Understanding the Aging Heart

Like much of your body, your cardiovascular system and its blood vessels – arteries, veins, and capillaries – can stiffen over time. As a part of the normal aging process, your heart and blood vessels become more susceptible to changes, such as “leaks” in the heart valves that direct blood flow. The aging heart might also experience changes in heart rate or rhythm.  If not managed well, chronic conditions like high blood pressure can cause “remodeling” where the heart muscle itself can change in shape, making it harder to pump blood and nutrients throughout the body. 

All of these changes increase the likelihood of heart disease and other cardiovascular conditions such as stroke, high blood pressure and heart failure. 

Know the Warning Signs

Understanding the different symptoms of a heart attack is crucial for timely intervention. Don’t wait to get help if you experience any of the common warning signs. Some heart attacks are sudden and intense, but others start slowly, with only mild pain or discomfort. Pay attention to your body and call 911 if you experience:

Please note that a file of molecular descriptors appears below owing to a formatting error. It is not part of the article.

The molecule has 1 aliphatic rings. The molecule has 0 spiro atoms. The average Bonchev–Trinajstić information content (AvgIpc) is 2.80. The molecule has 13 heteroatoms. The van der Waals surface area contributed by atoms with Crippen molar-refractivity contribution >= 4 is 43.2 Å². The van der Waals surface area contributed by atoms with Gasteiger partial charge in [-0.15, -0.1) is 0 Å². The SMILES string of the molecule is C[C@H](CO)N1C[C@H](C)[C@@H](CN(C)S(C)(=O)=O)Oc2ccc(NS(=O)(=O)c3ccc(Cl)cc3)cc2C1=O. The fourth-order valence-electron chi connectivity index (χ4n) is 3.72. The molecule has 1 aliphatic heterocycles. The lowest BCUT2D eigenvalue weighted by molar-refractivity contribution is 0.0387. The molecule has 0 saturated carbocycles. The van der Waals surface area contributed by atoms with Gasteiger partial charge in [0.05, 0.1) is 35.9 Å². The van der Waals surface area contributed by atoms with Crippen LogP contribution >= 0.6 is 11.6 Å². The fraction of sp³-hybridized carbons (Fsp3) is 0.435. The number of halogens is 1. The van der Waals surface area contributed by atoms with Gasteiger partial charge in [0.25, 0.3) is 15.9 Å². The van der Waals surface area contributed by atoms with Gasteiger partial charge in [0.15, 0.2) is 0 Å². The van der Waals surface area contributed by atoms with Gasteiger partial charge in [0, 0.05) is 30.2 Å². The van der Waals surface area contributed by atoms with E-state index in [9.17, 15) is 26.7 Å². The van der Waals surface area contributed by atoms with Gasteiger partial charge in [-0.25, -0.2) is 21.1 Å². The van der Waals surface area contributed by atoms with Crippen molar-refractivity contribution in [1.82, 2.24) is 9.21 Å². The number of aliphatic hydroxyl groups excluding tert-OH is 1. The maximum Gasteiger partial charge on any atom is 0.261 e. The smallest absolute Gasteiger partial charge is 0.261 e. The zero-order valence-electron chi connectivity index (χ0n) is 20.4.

• Squeezing chest pressure or pain
  • Jaw, neck or back pain
  • Nausea or vomiting
  • Shortness of breath 

Decoding the Gender Divide 

While heart disease is often considered a man’s disease, the numbers don’t discriminate – it’s also the number-one killer of women, responsible for one out of every five deaths per year. While many of the signs, symptoms and risk factors of heart disease are the same for men and women, women may experience other symptoms that are typically less associated with heart attack.